7. ^ Hutchinson, Lee (March 18, 2015). "Classic FPS Descent to be rebooted by Star Citizen alums". Ars Technica. Archived from the original on January 27, 2017. Retrieved June 14, 2017.
  8. ^ Jessica Conditt (April 9, 2015). "The man who left behind $78 million to revamp a classic space shooter". Engadget. Archived from the original on April 13, 2015. Retrieved July 28, 2017.
  9. ^ Źródło, Góral (April 11, 2015). "Descent: Underground ufundowane. Zebrano ponad 600 tys. dolarów na kosmiczną strzelankę" [Descent: Underground funded. Amassed $600,000 for space shooter]. Gry-Online (in Polish). Archived from the original on July 26, 2021. Retrieved July 26, 2021.
  10. ^ "RTX". Descendent Studios. Archived from the original on August 17, 2015. Retrieved August 15, 2015.
  11. ^ Reisdorf, Dennis (August 16, 2015). "Descent: Underground - Meinungen zum Shooter-Reboot im Video" [Descent: Underground - Impressions of the shooter reboot in video]. PC Games (in German). Archived from the original on July 24, 2021. Retrieved July 24, 2021.
  12. ^ Lemne, Bengt (January 6, 2016). "Descent: Going Deeper Underground". Gamereactor. Archived from the original on July 25, 2021. Retrieved July 25, 2021.
  13. ^ Źródło, Góral (October 1, 2017). "Descent: Underground zostanie zdjęty ze Steam Early Access" [Descent: Underground will be removed from Steam Early Access]. Gry-Online (in Polish). Archived from the original on July 22, 2021. Retrieved July 22, 2021.
  14. ^ "Descent: Underground Developers Team Up With Publisher Little Orbit". Gamasutra (Press release). Descendent Studios. November 1, 2017. Archived from the original on July 22, 2021. Retrieved July 22, 2021.
  15. ^ Interplay Entertainment (November 13, 2018). "Interplay Introduces New Descent with Extra Bonus" (Press release). ACCESSWIRE. Retrieved July 24, 2021.
  16. ^ Chalk, Andy (February 24, 2020). "A messy legal dispute puts the Descent reboot in a nosedive". PC Gamer. Archived from the original on July 24, 2021. Retrieved July 24, 2021.
  17. ^ Bertits, Andreas (May 29, 2019). "Descent Underground: Spiel ist eigentlich fertig, Publisher macht angeblich Probleme" [Descent Underground is actually done, publisher allegedly causes trouble]. PC Games (in German). Archived from the original on July 24, 2021. Retrieved July 24, 2021.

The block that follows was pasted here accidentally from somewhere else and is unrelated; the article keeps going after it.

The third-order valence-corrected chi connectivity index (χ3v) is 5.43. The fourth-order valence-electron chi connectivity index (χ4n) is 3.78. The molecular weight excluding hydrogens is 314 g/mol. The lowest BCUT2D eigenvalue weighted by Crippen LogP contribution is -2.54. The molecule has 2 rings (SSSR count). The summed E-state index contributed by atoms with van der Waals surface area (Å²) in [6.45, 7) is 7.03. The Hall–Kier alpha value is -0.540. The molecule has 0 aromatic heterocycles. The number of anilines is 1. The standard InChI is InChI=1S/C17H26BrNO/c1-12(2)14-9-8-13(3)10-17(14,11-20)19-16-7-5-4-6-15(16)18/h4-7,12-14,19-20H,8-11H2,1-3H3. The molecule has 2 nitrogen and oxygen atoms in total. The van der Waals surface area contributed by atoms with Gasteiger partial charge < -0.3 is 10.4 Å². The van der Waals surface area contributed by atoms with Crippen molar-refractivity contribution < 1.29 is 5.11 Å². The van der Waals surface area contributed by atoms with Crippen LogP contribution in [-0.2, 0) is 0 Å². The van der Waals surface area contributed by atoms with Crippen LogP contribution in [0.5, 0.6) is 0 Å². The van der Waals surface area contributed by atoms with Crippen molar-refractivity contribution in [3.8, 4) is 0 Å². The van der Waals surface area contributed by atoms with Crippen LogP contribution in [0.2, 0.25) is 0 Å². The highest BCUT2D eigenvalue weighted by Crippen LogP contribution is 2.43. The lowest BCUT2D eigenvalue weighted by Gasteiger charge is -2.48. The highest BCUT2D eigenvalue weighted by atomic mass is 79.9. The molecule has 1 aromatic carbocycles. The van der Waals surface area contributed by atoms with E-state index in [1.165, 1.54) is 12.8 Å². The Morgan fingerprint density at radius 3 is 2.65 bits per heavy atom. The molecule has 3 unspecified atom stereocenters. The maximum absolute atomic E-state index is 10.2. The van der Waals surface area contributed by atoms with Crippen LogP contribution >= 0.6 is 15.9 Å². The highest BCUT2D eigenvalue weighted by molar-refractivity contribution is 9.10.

18. ^ "COMPLAINT Receipt No: 0973-25132892 - Fee: $400, filed by Plaintiff Little Orbit LLC" (PDF). The Free Law Project (2020) RECAP Archive. Retrieved May 21, 2022.
  19. ^ Matt Smith (February 24, 2020). "Message from Matt about Descent Legal Action". GamersFirst. Little Orbit. Archived from the original on March 16, 2020. Retrieved May 22, 2022.
  20. ^ "COUNTERCLAIM against Counterdefendant Little Orbit LLC; Jury Demand, filed by Defendant Descendent Studios Inc" (PDF). The Free Law Project (2020) RECAP Archive. Retrieved May 21, 2022.
  21. ^ "MINUTES OF Settlement Conference held before Magistrate Judge John D. Early. On November 17, 2020" (PDF). The Free Law Project (2020) RECAP Archive. Retrieved May 21, 2022.
  22. ^ "NOTICE of Settlement (Joint) filed by Defendants Descendent Studios Inc., Eric Peterson" (PDF). The Free Law Project (2020) RECAP Archive. Retrieved May 21, 2022.
  23. ^ "MINUTE ORDER IN CHAMBERS by Judge David O. Carter: ORDER DISMISSING CIVIL CASE" (PDF). The Free Law Project (2020) RECAP Archive. Retrieved May 21, 2022.
  24. ^ "MINUTE STIPULATION for Order Extending the Court's Jurisdiction for an Additional Thirty (30) Days for the Parties to Complete Their Settlement" (PDF). The Free Law Project (2020) RECAP Archive. Retrieved May 21, 2022.
  25. ^ "MINUTE STIPULATION for Order Extending the Court's Jurisdiction for an Additional Thirty (30) Days for the Parties to Complete Their Settlement" (PDF). The Free Law Project (2020) RECAP Archive. Retrieved May 21, 2022.
  26. ^ "MINUTE STIPULATION for Order Extending the Court's Jurisdiction for an Additional Thirty (30) Days for the Parties to Complete Their Settlement" (PDF). The Free Law Project (2020) RECAP Archive. Retrieved May 21, 2022.
  27. ^ "MINUTE STIPULATION for Order Extending the Court's Jurisdiction for an Additional Thirty (30) Days for the Parties to Complete Their Settlement" (PDF). The Free Law Project (2020) RECAP Archive. Retrieved May 21, 2022.
  28. ^ "NOTICE OF MOTION AND MOTION to Enforce the Binding Settlement Terms Sheet filed by Defendants Descendent Studios Inc., Eric Peterson" (PDF). The Free Law Project (2020) RECAP Archive. Retrieved May 21, 2022.
  29. ^ "ORDER ACCEPTING FINDINGS AND RECOMMENDATION OF UNITED STATES MAGISTRATE JUDGE by Judge David O. Carter" (PDF). The Free Law Project (2020) RECAP Archive. Retrieved May 21, 2022.
  30. ^ "NOTICE OF MOTION AND MOTION to Set Aside Settlement Conference,, 48 Settlement Terms Sheet filed by Plaintiff/Counter-Defendant Little Orbit LLC" (PDF). The Free Law Project (2020) RECAP Archive. Retrieved May 21, 2022.
  31. ^ "MINUTES (IN CHAMBERS) by Judge David O. Carter: ORDER DENYING PLAINTIFF'S MOTION TO SET ASIDE THE BINDING SETTLEMENT TERMS 88 AND GRANTING DEFENDANTS' SECOND MOTION TO ENFORCE THE BINDING SETTLEMENT TERMS 96 " (PDF). The Free Law Project (2020) RECAP Archive. Retrieved May 21, 2022.
  32. ^ Adams, Robert (July 28, 2021). "Descendent Studios Scores a Big Win Against Little Orbit in Descent Lawsuit". Tech Raptor. Retrieved May 21, 2022.
  33. ^ "MINUTES OF Motion Hearing held before Magistrate Judge John D. Early: re Plaintiff's Motion for Bond, etc. 104 ; Defendant's Motion to Enforce the Court's July 27, 2021 Order, etc. 109 " (PDF). The Free Law Project (2020) RECAP Archive. Retrieved May 21, 2022.
  34. ^ "Little Orbit and Descendent Studios Reach Settlement on Long Awaited 6DOF Shooter". Yahoo! Finance. March 10, 2022. Retrieved March 11, 2022.